The best way to beat replicators is by using a scanner
, also called a "scissors," a program designed to look for replicators and hunt down their many threads. One way to do this is by, instead of bombing each copy with a DAT instruction once found, to instead hit it with a SPL 0 instruction, causing it to endlessly generate useless threads and drag its execution down even further. The advantage here is only one thread must be found in order to be effective; the more copies there are in the core, the easier it is for the attack to hit.
Scanners must be fairly long in order to house the logic needed to hunt down replicators, making them vulnerable to bombers like Dwarf, which take the name "stones." But bombers, while fast, will often lose to replicators and their many hard-to-kill threads, completing the triad.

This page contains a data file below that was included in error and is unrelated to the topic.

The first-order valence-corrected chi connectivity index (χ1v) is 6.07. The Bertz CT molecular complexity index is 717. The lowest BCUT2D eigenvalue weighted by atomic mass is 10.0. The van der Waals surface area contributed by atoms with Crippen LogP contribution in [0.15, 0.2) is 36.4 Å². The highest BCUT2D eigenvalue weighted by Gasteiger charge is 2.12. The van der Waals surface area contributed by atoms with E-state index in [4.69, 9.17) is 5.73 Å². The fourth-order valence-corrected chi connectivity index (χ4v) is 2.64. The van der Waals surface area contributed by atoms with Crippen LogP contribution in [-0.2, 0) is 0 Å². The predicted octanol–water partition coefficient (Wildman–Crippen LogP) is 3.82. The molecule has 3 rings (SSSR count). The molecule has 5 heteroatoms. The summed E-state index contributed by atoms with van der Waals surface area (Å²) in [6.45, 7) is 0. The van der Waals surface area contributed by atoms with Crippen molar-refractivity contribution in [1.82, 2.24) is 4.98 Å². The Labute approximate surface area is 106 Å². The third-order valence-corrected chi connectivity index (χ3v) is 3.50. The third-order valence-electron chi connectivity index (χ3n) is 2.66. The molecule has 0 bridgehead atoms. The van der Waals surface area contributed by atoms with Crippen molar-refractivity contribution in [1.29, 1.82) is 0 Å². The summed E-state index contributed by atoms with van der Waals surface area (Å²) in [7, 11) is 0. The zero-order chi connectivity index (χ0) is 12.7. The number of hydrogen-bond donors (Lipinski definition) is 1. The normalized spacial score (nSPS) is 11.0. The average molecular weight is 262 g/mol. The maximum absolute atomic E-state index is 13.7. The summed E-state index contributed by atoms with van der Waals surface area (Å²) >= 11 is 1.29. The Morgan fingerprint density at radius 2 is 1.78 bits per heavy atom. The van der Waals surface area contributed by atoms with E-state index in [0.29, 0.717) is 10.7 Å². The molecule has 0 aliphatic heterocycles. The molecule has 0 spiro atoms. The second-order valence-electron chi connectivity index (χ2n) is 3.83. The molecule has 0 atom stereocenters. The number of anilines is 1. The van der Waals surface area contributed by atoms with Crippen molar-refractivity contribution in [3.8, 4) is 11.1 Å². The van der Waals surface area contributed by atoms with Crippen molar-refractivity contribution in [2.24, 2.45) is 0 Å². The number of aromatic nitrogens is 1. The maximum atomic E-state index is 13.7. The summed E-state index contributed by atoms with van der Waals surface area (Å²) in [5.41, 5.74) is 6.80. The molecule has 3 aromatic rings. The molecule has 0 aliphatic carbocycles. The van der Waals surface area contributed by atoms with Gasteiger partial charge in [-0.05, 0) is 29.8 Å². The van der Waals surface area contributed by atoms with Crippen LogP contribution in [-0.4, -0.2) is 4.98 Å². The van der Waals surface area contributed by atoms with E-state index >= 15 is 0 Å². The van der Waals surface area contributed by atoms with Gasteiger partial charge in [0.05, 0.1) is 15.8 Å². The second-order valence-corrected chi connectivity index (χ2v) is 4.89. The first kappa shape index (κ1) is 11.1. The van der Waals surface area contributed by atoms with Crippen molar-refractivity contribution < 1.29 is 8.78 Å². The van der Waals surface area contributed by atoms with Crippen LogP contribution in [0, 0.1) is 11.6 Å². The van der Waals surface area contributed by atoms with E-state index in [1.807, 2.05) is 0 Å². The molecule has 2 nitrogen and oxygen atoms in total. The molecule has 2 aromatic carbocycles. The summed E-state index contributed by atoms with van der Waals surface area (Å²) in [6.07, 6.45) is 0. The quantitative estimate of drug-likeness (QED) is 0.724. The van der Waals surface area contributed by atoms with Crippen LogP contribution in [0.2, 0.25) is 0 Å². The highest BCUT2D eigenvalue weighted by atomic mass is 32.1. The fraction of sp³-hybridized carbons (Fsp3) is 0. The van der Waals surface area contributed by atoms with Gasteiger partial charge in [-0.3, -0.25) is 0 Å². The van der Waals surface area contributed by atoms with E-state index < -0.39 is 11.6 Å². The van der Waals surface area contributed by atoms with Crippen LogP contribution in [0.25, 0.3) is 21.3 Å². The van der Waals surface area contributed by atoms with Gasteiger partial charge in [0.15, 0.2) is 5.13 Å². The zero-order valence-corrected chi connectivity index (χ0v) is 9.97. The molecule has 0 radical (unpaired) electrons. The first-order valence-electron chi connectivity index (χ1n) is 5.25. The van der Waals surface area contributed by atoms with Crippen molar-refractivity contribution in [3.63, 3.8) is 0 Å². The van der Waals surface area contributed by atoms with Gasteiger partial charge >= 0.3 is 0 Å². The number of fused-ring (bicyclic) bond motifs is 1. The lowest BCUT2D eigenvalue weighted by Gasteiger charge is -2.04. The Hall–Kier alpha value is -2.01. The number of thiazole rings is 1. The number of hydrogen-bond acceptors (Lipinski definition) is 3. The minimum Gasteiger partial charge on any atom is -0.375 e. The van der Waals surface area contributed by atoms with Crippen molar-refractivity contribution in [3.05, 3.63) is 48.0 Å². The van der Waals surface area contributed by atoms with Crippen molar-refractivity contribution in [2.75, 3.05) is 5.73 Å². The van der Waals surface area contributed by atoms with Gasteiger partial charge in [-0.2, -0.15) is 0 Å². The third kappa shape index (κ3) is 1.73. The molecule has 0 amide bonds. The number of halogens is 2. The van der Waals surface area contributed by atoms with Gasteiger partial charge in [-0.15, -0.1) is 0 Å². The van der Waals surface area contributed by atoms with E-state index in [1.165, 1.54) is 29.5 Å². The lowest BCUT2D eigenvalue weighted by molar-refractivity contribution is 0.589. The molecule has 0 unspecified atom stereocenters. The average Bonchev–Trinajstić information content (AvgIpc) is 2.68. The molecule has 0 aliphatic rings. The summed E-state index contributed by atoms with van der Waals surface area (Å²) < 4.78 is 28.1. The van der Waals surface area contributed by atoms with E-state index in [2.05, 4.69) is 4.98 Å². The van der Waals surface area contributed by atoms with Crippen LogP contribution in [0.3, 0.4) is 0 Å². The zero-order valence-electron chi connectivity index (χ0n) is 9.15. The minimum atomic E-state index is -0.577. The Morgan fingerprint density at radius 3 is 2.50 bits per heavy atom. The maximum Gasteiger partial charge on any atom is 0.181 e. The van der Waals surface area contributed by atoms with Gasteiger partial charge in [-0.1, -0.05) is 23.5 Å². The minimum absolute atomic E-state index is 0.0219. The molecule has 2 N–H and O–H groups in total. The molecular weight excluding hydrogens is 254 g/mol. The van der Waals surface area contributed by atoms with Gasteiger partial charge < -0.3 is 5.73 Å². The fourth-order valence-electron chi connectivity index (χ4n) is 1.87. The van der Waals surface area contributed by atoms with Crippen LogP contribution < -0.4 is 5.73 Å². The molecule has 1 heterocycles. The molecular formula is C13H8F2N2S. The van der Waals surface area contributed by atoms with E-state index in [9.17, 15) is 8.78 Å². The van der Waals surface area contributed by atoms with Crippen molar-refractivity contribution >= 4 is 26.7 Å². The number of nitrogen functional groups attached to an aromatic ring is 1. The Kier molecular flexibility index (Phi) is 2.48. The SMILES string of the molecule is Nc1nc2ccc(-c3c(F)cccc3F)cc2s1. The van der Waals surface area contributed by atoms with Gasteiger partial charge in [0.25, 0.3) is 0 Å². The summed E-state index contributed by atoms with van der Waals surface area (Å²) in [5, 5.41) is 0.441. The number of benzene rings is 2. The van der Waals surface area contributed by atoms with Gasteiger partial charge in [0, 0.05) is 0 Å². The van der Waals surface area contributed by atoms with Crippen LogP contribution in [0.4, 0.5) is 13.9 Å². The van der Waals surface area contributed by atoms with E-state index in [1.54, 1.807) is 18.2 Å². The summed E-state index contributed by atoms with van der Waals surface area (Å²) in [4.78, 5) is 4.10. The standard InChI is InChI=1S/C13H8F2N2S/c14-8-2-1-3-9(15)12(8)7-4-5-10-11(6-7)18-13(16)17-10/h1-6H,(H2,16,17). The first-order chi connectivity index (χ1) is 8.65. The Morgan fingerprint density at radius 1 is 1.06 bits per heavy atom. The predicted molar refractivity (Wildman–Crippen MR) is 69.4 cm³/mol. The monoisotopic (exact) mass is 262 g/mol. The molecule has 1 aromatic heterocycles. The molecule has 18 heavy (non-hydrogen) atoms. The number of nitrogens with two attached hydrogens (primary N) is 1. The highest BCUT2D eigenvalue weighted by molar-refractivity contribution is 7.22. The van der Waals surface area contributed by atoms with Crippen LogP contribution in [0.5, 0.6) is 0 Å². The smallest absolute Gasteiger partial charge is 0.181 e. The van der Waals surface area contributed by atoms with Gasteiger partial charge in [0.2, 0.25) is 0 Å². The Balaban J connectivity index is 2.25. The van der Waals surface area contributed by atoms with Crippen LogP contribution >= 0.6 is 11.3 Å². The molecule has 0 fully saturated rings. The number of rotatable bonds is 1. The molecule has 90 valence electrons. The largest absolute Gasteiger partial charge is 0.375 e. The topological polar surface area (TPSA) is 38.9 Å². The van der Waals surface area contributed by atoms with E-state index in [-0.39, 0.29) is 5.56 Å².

There are many variants of these types too, going by exotic names such as imp spirals, vampires and quickscanners. They're detailed at the Wikipedia entry for Corewar
What Can We Learn From Corewar?
First: computer games can come in all shapes and sizes Corewar
is a game that is sometimes played without even a UI, with only the results of matches presented to a user. It is work done for the sake of enjoyment. There is nothing interactive or immersive about it.
But what makes the task of playing this unusually studious game fun? Part of it is something that is easy to forget, sometimes: the act of programming, itself, can be fun
. This is why people do insane things like hack Linux kernels as a hobby, in their spare time; these crazy folk actually like it.